By John Schmid of the Journal Sentinel: The Texas facility that mass-produces State Fair corn dogs and Jimmy Dean Pancakes & Sausage on a Stick retooled itself recently as a hyper-automated smart factory. It installed 1,500 sensors to collect gigabytes of data on everything from raw meat inventories to wastewater and electrical usage. Then the Fort Worth factory took one extra step into the future of industrial technology: It added software that transmits all of that real-time data onto smartphones and tablets, making it possible for plant managers to monitor their production network from anywhere on the factory floor — and during coffee breaks or vacations, as well. If they choose — so far, most don't — this new breed of mobile managers can even operate factory equipment remotely, shutting off pumps or speeding up production lines. Technology has made that sort of operation as easy as playing a smartphone video game, but it can be reckless because a lot of equipment can interfere with or hurt those who are physically present. It's only a matter of time, some say, before factory controls migrate to Google Glass, the wearable displays mounted in eyeglass frames, or smart wristwatches. Cont'd...
Here are some crowd funding projects of interest.
Taking first place and the $2 million in prize money that goes with it is Team Kaist of Daejeon, Republic of Korea, and its robot DRC-Hubo
In a leap for robotic development, the MIT researchers who built a robotic cheetah have now trained it to see and jump over hurdles as it runs - making this the first four-legged robot to run and jump over obstacles autonomously...
Founded by mechanical engineer Clay Guillory, who calls himself “a mechanical engineer by day, and a mechanical engineer by night,” Titan Robotics focuses on doing one thing and one thing very well: designing large 3D printers that are designed to last a lifetime. Among other applications that Clay has used his 3D printing know-how towards include prosthetic hands - which started as a request from a mother whose 8-year old boy was in need of a low-cost solution. Titan Robotics’ Atlas 3D printer was named after the famous Greek god who was known for fighting alongside the Titans and then later charged to bear the weight of the heavens on his shoulders. According to Clay, “the strength of this Greek god is an accurate depiction of the strength and size of this new 3D printer”. With over a year in development including real-world testing in various manufacturing facilities, the Atlas has proven to be a highly-accurate 3D printer that is capable of printing large prototypes reliably over time. According to the company, one beta user documented printing an extremely large accurate and functioning prototype with a total recorded print time of just over 200 hours.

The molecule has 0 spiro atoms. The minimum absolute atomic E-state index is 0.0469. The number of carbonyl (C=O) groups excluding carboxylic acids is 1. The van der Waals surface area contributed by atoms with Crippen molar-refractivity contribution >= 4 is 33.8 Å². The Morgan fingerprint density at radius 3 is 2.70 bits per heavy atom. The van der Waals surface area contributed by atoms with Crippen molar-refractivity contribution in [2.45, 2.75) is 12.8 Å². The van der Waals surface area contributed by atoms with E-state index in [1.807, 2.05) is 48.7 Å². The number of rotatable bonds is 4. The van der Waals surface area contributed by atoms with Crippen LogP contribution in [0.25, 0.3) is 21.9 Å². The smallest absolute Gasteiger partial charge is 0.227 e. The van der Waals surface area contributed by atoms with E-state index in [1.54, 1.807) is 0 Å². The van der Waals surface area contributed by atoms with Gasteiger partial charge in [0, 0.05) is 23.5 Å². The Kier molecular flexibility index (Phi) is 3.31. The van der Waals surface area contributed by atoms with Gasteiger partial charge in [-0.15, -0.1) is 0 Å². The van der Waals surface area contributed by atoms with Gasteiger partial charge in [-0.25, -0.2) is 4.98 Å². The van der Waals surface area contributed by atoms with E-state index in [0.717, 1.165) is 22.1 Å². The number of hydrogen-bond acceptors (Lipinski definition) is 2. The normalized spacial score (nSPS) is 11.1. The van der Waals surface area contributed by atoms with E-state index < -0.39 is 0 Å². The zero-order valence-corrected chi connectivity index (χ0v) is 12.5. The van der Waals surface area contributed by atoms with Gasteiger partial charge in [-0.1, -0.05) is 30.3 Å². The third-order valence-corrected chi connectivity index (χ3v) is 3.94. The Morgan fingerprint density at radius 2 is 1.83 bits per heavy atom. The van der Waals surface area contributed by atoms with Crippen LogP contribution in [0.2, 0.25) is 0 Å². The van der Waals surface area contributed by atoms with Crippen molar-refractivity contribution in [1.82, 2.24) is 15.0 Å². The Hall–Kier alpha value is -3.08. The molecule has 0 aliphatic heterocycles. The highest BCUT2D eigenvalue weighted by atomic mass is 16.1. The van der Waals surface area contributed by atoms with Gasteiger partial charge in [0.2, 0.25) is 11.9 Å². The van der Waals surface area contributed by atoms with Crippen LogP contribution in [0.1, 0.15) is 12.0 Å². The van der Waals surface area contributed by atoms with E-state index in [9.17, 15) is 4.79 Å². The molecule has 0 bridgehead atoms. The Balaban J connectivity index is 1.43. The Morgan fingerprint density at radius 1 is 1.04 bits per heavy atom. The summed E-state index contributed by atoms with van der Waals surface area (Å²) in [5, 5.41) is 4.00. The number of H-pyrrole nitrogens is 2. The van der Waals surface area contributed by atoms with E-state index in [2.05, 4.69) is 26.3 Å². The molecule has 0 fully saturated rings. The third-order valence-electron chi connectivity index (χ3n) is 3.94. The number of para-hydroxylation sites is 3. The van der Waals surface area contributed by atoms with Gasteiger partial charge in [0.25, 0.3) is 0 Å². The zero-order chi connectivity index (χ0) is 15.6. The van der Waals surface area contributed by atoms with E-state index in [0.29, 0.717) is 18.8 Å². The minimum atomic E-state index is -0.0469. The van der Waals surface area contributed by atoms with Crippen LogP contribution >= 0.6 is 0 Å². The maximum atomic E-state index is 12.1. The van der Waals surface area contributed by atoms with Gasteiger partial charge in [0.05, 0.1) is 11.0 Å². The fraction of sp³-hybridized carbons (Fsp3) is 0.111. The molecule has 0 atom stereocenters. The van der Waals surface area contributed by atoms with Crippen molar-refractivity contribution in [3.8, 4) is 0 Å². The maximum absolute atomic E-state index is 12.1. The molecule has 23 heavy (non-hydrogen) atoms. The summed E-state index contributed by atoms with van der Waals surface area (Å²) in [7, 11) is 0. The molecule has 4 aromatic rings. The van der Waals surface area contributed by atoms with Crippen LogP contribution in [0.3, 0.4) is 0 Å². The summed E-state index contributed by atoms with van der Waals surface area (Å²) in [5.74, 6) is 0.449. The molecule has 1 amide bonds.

Robotics Fast Track foresees cost-effective development of new capabilities by engaging cutting-edge groups and individuals who traditionally have not worked with the federal government
3-D printing could really change medical research. Important questions can be answered, saving both time and money, as 3-D-printed models give surgeons new perspectives and opportunities to practice, and patients and their families a deeper understanding of complex procedures.
"True to DARPA's mission, EXACTO has demonstrated what was once thought impossible: the continuous guidance of a small-caliber bullet to target," said Jerome Dunn, DARPA program manager.
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The ATI Robotic Tool Changer provides the flexibility to automatically change end-effectors or other peripheral tooling. These tool changers are designed to function reliably for millions of cycles at rated load while maintaining extremely high repeatability. For this reason, the ATI Tool Changer has become the number-one tool changer of choice around the world. ATI Tool Changer models cover a wide range of applications, from very small payloads to heavy payload applications requiring significantly large moment capacity.